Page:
In 1970, Congress amended the Clean Air Act to assign the Environmental Protection Agency (EPA) responsibility for the control of air pollution emitted by stationary sources. Stationary sources refer to the industrial plants, factories, and refineries of firms that emit pollutants into the air. The EPA began by requiring each state to develop a plan that indicates the levels of emissions allowed by various types of stationary sources. To meet these emissions standards, the EPA directed firms to adopt and operate the latest, and oftentimes most expensive, air pollution abatement techniques.
This form of regulation, which defines the allowable level of emissions at each source as well as the means by which emissions are to be controlled, is referred to as command-and-control regulation. Because of its stringent requirements, command-and-control regulation does not allow firms to minimize their pollution control costs. Due to the high pollution abatement costs associated with command-and-control, firms placed pressure on the EPA, the states, and Congress to adopt alternative methods to comply with air pollution regulation.
Firms suggested they could meet the emissions standards at lower costs if they were provided more flexibility than the current regulatory system allowed. This led to the development of emissions trading. Based on the concept of marketable pollution permits, emissions trading allows firms to adjust the levels of pollution control at each source of emissions as well as select the type of pollution control techniques to employ. Instead of meeting individual limits at each source of emissions, a firm can make tradeoffs between the sources.
This allows the firm to abate pollution at lower costs. With the adoption of the EPA’s Emissions Trading Policy Statement during the 1980’s, a firm now can choose to control its emissions using either command-and-control regulation or a system of emissions trading. A specific form of emissions trading, referred to as the bubble policy, is examined in this paper, since “it is the… component of the Emissions Trading Program which most closely resembles the marketable permit concept addressed in the empirical and theoretical work” (Atkinson and Tietenberg 18).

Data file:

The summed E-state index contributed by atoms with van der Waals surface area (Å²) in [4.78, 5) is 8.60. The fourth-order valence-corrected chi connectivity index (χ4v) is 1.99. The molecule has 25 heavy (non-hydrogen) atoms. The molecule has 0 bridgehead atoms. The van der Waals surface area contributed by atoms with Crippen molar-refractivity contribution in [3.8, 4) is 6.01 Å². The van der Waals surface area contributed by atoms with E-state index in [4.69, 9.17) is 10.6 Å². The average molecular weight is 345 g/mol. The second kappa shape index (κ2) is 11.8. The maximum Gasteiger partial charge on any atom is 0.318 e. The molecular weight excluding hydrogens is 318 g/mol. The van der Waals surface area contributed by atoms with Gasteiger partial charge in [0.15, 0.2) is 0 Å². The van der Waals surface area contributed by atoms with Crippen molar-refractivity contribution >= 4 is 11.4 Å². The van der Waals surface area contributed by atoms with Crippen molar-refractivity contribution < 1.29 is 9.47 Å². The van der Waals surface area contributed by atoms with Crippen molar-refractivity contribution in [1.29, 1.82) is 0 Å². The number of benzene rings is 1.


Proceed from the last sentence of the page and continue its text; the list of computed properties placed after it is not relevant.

The bubble policy is available for use by stationary sources that were in existence prior to the writing of the Clean Air Act Amendments of 1970. Using a bubble allows a firm to treat all the emissions sources in an entire plant as a single source of emissions. As a result, the firm can control emissions most at the points cheapest to abate, and control emissions least at the points most expensive to abate (Liroff). It is theorized that use of the bubble policy reduces the costs of pollution abatement, which, in turn, increases the value of the firm.
A history of stationary source air pollution regulation an explanation of the bubble policy is provided in this paper. Also discussed is some of the past research comparing the performance of different air pollution control instruments. While emissions trading is hailed as the least-cost method of pollution control, it has not been universally adopted by firms. This observation can be explained by the cross-sectional variation in the benefits received by firms when they change to the bubble policy.
Firms that do not have much to gain from the adoption of a bubble may find it is not worth the costs incurred when making a switch in instruments. Selected studies that examine the effect of the costs of adopting and using emissions trading are also described here. History of Stationary Source Air Pollution Regulation In 1963, the Clean Air Act was written to commission the states to create their own air pollution policies. The states made use of emissions standards exclusively to limit the acceptable levels of emissions generated by stationary sources within firms.
The federal government possessed no active role in the development and implementation of air pollution policy until the writing of the Air Quality Act in 1967. This act granted power to the federal government to specify the types of abatement technologies firms were required to adopt at their pollution sources, while still permitting the states to create and enforce emissions standards (Liroff). Often, the federal government required the adoption of the most advanced abatement technology available to firms, regardless of cost.